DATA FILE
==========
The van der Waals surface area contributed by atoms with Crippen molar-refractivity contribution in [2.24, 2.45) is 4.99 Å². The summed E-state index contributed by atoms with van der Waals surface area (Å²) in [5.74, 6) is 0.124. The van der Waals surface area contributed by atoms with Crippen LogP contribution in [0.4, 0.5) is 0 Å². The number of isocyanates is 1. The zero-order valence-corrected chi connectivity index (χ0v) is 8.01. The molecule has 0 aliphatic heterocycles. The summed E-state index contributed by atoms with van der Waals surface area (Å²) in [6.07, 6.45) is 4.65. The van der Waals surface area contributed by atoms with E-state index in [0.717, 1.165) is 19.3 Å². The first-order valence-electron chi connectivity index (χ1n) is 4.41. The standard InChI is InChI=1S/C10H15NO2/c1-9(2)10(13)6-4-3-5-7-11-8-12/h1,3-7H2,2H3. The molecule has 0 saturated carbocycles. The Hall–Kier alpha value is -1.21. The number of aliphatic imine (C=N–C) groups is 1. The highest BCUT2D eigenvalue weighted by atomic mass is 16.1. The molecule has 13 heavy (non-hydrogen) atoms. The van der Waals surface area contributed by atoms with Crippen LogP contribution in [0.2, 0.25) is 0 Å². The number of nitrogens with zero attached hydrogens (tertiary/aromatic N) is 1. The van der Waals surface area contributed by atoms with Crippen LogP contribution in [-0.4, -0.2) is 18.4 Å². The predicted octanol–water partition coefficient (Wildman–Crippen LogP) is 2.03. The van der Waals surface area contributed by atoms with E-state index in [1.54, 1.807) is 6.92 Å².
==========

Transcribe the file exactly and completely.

The van der Waals surface area contributed by atoms with Crippen molar-refractivity contribution in [2.24, 2.45) is 4.99 Å². The summed E-state index contributed by atoms with van der Waals surface area (Å²) in [5.74, 6) is 0.124. The van der Waals surface area contributed by atoms with Crippen LogP contribution in [0.4, 0.5) is 0 Å². The number of isocyanates is 1. The zero-order valence-corrected chi connectivity index (χ0v) is 8.01. The molecule has 0 aliphatic heterocycles. The summed E-state index contributed by atoms with van der Waals surface area (Å²) in [6.07, 6.45) is 4.65. The van der Waals surface area contributed by atoms with E-state index in [0.717, 1.165) is 19.3 Å². The first-order valence-electron chi connectivity index (χ1n) is 4.41. The standard InChI is InChI=1S/C10H15NO2/c1-9(2)10(13)6-4-3-5-7-11-8-12/h1,3-7H2,2H3. The molecule has 0 saturated carbocycles. The Hall–Kier alpha value is -1.21. The number of aliphatic imine (C=N–C) groups is 1. The highest BCUT2D eigenvalue weighted by atomic mass is 16.1. The molecule has 13 heavy (non-hydrogen) atoms. The van der Waals surface area contributed by atoms with Crippen LogP contribution in [0.2, 0.25) is 0 Å². The number of nitrogens with zero attached hydrogens (tertiary/aromatic N) is 1. The van der Waals surface area contributed by atoms with Crippen LogP contribution in [-0.4, -0.2) is 18.4 Å². The predicted octanol–water partition coefficient (Wildman–Crippen LogP) is 2.03. The van der Waals surface area contributed by atoms with E-state index in [1.54, 1.807) is 6.92 Å².